Labor force participation rate is an important indicator of an economy’s health, with a higher participation rate usually being a sign of a healthier economy. More people participating in the labor force generally means more people supporting those who are unable to work, whether because of age or disability status. Labor force participation also has fiscal implications for governments at every level. As more people are engaged in the labor force, this means more people to pay taxes—referred to as broadening the tax base. Conversely, fewer people in the labor force means fewer people paying taxes, which requires governments to either raise taxes to maintain spending levels or make funding cuts, hurting many of the core services upon which we all rely.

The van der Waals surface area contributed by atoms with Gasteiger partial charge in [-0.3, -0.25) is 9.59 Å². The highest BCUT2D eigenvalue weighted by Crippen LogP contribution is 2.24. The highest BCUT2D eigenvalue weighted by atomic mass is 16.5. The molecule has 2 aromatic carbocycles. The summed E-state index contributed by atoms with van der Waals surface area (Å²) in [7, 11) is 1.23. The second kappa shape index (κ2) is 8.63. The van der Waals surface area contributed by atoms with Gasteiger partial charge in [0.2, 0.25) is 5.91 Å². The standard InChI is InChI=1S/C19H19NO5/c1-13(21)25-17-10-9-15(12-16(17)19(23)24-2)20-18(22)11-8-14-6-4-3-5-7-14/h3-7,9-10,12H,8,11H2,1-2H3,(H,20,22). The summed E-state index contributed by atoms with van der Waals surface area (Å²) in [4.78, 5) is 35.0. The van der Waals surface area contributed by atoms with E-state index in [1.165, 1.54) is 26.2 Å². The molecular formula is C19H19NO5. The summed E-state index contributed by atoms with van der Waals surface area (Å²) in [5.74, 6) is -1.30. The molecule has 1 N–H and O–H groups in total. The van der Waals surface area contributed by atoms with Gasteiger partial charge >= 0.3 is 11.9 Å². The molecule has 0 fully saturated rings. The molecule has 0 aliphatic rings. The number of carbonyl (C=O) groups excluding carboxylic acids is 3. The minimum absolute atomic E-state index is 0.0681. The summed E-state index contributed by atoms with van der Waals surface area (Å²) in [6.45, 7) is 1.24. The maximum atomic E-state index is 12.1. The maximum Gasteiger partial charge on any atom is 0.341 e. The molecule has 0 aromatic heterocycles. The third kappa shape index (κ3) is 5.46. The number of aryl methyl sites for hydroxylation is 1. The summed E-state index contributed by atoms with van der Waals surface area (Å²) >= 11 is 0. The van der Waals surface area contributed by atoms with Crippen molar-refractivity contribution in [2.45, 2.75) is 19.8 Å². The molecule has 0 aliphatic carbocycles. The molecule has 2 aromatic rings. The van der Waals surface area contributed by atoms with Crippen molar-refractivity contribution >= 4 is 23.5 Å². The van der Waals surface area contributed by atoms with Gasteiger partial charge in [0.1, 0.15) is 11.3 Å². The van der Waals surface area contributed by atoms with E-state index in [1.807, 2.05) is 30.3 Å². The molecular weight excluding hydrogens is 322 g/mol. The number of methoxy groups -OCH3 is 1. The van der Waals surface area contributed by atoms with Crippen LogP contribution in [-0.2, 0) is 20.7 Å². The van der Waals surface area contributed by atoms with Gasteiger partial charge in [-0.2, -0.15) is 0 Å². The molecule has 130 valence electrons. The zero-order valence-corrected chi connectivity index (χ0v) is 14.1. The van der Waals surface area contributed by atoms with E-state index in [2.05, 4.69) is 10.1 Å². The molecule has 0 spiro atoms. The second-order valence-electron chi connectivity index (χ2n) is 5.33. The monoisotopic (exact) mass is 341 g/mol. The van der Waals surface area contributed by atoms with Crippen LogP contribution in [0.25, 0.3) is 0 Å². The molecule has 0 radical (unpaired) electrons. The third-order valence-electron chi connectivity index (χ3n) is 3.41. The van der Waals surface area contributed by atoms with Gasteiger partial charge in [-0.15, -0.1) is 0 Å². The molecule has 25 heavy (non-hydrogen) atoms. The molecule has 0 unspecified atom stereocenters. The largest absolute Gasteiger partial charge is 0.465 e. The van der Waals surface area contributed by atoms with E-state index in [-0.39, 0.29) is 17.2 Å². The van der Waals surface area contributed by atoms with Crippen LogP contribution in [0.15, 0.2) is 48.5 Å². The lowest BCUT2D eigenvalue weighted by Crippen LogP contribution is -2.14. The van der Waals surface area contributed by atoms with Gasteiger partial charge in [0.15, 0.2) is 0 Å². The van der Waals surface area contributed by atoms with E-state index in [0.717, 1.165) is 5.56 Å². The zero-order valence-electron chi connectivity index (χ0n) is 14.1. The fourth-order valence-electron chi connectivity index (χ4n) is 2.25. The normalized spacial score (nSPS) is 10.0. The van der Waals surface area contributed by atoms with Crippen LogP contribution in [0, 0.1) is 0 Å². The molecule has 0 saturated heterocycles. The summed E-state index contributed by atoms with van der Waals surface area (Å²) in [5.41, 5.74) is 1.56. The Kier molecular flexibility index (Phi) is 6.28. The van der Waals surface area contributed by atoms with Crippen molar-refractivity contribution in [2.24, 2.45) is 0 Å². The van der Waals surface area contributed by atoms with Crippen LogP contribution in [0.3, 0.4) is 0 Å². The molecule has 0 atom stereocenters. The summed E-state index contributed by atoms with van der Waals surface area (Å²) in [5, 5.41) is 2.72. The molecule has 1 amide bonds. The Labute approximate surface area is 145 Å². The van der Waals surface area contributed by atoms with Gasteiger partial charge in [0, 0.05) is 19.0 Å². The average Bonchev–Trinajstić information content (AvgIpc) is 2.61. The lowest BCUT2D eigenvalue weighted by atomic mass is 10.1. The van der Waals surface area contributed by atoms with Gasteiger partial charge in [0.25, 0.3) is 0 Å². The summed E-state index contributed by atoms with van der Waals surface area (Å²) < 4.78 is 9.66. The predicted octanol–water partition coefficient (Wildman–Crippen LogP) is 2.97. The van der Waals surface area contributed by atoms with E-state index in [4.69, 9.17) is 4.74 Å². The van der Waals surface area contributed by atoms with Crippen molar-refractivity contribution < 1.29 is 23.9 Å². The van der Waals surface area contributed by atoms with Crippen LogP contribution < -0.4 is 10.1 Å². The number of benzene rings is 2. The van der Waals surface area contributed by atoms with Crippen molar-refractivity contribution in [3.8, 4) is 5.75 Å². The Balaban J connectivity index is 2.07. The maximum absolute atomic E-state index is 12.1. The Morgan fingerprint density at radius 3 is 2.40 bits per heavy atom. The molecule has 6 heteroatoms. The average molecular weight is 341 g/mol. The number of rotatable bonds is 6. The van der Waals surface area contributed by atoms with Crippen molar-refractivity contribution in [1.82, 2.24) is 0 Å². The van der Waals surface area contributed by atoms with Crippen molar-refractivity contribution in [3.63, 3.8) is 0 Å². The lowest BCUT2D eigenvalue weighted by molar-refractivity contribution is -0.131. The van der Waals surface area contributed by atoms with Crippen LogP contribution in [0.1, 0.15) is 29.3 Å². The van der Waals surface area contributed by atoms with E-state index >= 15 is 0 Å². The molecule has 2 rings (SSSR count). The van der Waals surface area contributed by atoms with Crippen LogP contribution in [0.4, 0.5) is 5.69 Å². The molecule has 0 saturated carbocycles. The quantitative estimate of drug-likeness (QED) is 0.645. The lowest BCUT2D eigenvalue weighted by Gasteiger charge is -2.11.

Labor force participation has been declining in both Oklahoma and the country as a whole since the turn of the century. Much of this decline has been due to our aging population, while other recent contributing factors are child care responsibilities and COVID-related disabilities. Workforce investments like expanding access to child care, increasing the value of the Earned Income Tax Credit, and creating a paid family and medical leave program can strengthen labor participation rates and reverse declining state trends.

Look up more key terms to understand Oklahoma politics and government here.

Quote of the Week

“In Oklahoma, where most of the funding for state courts comes from costs and fees automatically assessed when a criminal case is filed, [a financial trap] is more apt to happen. It is a problem that traps too many Oklahomans in a cycle of poverty, substance abuse and crime.”